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In baseball, without question the number that is best identified with greatness is 90. Pitchers wish to be able to throw it, hitters fear it, and parents associate it with their kid being able to buy them a new house. Because of this, I am constantly correcting parents who try to mimic this magical number in an attempt to get their 5 year old ready to hit big league pitching. To often they shorten the distance they throw batting practice from while increasing the velocity that they throw the ball to them. This may seem like a reasonable solution, and as great as it would be for a hitter to get “used to seeing” high velocity, this practice actually does more harm than good.

The reason it is bad is strictly because what coaches and parents are forgetting about is that a pitcher who is throwing 90 mph is throwing that ball from 60 feet 6 inches. At that distance it takes the ball ~0.5 seconds to get from the pitchers hand to the hitting zone (see chart below). It is also important to understand that this amount of time is
crucial for a hitter to be able to complete all the steps of a good swing. Cutting down on that time results in hitters cutting corners on their swing in order to just make contact instead of trying to drive the ball.

Without turning this into a lesson in aerodynamics, a 90 mph fastball loses ~12 mph from the pitchers hand to the plate and crosses the hitting zone at ~78 mph. It is the 78 mph which makes hitting hard throwers more difficult than softer throwers, because the faster the pitcher throws the ball from the mound, the faster the ball is going in the 1.5 ft over the plate
known as the hitting zone. Simply put the faster that the ball is traveling when the ball gets to the hitter, the less margin for error the hitter has to hit the ball, or more appropriately, the less time the ball takes to blow by them.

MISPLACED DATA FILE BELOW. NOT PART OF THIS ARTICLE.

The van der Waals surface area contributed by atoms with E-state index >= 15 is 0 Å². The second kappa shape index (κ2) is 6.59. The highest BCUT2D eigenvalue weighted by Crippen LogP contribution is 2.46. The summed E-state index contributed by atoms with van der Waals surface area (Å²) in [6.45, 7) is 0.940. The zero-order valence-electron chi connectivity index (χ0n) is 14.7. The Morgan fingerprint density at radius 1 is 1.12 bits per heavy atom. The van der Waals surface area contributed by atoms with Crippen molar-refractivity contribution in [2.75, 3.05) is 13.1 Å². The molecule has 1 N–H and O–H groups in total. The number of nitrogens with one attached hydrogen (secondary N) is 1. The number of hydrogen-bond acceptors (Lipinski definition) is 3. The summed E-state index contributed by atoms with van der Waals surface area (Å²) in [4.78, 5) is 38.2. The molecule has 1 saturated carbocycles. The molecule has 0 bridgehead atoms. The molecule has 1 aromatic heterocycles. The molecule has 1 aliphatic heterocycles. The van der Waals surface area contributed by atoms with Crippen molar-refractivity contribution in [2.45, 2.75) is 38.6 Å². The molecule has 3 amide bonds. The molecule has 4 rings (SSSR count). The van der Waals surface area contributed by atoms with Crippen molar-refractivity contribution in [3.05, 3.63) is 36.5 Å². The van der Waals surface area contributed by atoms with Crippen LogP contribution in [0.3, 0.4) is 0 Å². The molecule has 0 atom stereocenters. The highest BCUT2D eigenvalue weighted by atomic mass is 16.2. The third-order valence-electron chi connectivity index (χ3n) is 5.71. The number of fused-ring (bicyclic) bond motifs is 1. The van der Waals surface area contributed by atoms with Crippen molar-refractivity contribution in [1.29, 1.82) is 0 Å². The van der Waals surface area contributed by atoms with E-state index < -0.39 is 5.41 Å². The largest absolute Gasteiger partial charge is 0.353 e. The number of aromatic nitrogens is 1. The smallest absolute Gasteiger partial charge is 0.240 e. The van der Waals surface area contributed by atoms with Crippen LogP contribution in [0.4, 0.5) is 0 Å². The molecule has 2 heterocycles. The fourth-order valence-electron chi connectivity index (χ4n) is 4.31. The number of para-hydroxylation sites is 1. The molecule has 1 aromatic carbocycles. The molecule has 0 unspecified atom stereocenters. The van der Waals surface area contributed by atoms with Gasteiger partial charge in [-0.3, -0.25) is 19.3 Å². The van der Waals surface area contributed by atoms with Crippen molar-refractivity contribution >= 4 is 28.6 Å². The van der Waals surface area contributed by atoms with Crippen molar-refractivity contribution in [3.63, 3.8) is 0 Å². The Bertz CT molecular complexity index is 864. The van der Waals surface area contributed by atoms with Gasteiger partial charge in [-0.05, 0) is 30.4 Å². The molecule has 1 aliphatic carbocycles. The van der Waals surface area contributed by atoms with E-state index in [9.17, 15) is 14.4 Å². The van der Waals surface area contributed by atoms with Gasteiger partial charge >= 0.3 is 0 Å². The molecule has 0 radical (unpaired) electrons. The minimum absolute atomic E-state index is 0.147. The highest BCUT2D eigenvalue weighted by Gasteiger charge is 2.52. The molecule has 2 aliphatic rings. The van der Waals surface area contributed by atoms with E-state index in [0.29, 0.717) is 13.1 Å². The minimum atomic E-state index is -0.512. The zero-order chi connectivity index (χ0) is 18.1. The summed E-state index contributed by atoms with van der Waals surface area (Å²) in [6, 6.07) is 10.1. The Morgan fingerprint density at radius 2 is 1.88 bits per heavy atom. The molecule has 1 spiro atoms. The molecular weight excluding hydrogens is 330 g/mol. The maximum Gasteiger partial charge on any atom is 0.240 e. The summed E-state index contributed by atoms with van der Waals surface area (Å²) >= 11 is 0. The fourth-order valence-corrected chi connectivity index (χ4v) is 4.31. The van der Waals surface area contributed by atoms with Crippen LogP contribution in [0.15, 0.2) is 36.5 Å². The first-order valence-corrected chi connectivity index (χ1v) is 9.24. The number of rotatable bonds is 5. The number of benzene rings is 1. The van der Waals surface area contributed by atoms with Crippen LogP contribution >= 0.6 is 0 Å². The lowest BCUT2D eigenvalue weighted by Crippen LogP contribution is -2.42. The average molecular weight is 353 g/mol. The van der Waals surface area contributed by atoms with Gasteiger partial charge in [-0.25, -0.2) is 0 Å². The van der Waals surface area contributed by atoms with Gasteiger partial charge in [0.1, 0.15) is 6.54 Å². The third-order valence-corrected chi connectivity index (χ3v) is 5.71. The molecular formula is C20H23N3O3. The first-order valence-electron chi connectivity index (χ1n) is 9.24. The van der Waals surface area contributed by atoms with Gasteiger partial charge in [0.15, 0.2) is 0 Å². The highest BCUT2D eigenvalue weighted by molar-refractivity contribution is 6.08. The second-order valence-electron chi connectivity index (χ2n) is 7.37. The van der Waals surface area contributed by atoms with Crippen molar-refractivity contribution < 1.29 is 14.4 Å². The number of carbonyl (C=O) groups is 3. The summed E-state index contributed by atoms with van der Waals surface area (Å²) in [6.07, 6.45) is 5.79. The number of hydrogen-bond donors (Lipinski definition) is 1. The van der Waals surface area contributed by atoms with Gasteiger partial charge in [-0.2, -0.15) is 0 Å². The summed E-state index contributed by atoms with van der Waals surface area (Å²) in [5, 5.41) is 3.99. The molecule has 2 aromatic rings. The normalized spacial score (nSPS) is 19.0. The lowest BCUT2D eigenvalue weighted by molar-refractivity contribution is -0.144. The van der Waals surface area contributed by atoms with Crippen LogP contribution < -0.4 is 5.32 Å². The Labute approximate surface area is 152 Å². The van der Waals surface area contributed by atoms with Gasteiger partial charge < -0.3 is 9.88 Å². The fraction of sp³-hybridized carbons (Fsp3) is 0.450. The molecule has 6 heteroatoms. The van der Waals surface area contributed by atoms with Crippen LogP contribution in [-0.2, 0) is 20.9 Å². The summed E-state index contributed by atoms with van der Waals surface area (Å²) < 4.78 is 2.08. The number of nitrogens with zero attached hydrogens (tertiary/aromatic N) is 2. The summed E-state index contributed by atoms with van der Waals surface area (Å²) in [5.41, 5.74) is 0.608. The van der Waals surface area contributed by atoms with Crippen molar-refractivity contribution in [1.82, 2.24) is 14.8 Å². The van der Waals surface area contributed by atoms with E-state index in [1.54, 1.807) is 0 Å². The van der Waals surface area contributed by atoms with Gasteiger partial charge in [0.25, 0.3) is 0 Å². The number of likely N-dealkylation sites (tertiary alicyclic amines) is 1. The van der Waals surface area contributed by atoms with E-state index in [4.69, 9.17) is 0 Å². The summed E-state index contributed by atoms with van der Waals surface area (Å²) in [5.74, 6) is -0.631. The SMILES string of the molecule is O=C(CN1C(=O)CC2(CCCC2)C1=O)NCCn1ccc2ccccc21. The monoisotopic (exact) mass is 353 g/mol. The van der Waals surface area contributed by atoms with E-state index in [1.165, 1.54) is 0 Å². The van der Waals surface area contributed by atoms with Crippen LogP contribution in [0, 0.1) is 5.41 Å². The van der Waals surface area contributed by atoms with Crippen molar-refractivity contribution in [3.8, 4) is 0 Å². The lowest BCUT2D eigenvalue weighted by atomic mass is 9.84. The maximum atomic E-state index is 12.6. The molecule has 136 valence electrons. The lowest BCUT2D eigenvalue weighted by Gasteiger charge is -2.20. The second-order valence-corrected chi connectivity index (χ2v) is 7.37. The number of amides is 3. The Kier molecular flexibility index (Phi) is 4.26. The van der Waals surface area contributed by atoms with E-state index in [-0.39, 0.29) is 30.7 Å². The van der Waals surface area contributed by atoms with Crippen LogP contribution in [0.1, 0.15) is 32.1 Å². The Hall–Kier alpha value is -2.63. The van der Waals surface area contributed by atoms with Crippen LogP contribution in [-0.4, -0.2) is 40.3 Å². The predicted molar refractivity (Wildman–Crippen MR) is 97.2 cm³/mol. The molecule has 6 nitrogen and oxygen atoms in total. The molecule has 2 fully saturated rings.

Unfortunately, because I am convinced that when it comes to baseball the first thought that comes to us to try to solve a problem almost always completely wrong, we conclude that we
must try to simulate this speed through the hitting zone by throwing closer and harder. The only thing this does however is drastically reduce the amount of time that a hitter has to recognize and judge the pitch’s speed and location which is usually good information to have before they start their swing. It is far more important for hitters to have the time needed to take a good swing than for them to practice having less margin for error to hit.

Take a look at the chart below to give yourself an understanding of how throwing batting practice at close distances can drastically reduce the time your hitter has to read the pitch. It may come as a surprise, but a 90 mph ball takes about the same amount of time to get to the hitting zone as a ball does during soft toss from 15 ft (which is why soft toss is a great tool for hitters to develop timing and pitch recognition).

From general observation I have noticed that most parents throw batting practice to their kids from about 35 feet away and the good news for their son is that they can only throw about 50 mph so they aren’t doing too much damage (giving their hitter 0.5 seconds to recognize and start their swing, and 0.022 seconds to make contact - almost twice as much time as the 0.013 seconds it takes for a MLB player to hit a 90 mph fastball), but if they were to move just 10 feet closer, they would cut that recognition time down to 0.35 seconds which means it will get on them faster than a ball thrown at 110 mph. The good news is that if they haven’t thrown down their bat in frustration, you will still be giving them the same generous amount of time to actually hit the ball of 0.022 seconds... but wait... isn’t that what you were trying shorten.


batting-practice-speed

After taking a look at this, try to understand that there is no such thing as simulating what it is to like to face a pitcher who throws 90 mph. The only thing that does simulates what it is like to hit off a pitcher throwing 90 mph IS a pitcher throwing 90 mph. It is always best to make sure that at your practice, your hitters are taking good swings. In order to do that, you have to make sure that you as a coach or parent are giving them enough time to do so.

JoshuaPerich Bio




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See the ball As Clearly As Possible.


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JoshuaPerich Bio-2

Your eyes work like a camera... If the camera (your head) is moving, it takes blurry pictures. If they are taking blurry pictures, then how can you be able to hit the ball squarely. This is by far the most important lesson in baseball. If you can hit... you won't sit! Too many players confuse hitting with hitting with power. Hitting with power is great and a player that can hit and hit with power is a God send, a player who can hit but doesn't hit for power is a scrapper, but a player who can hit for power but can't make contact is a disappointment.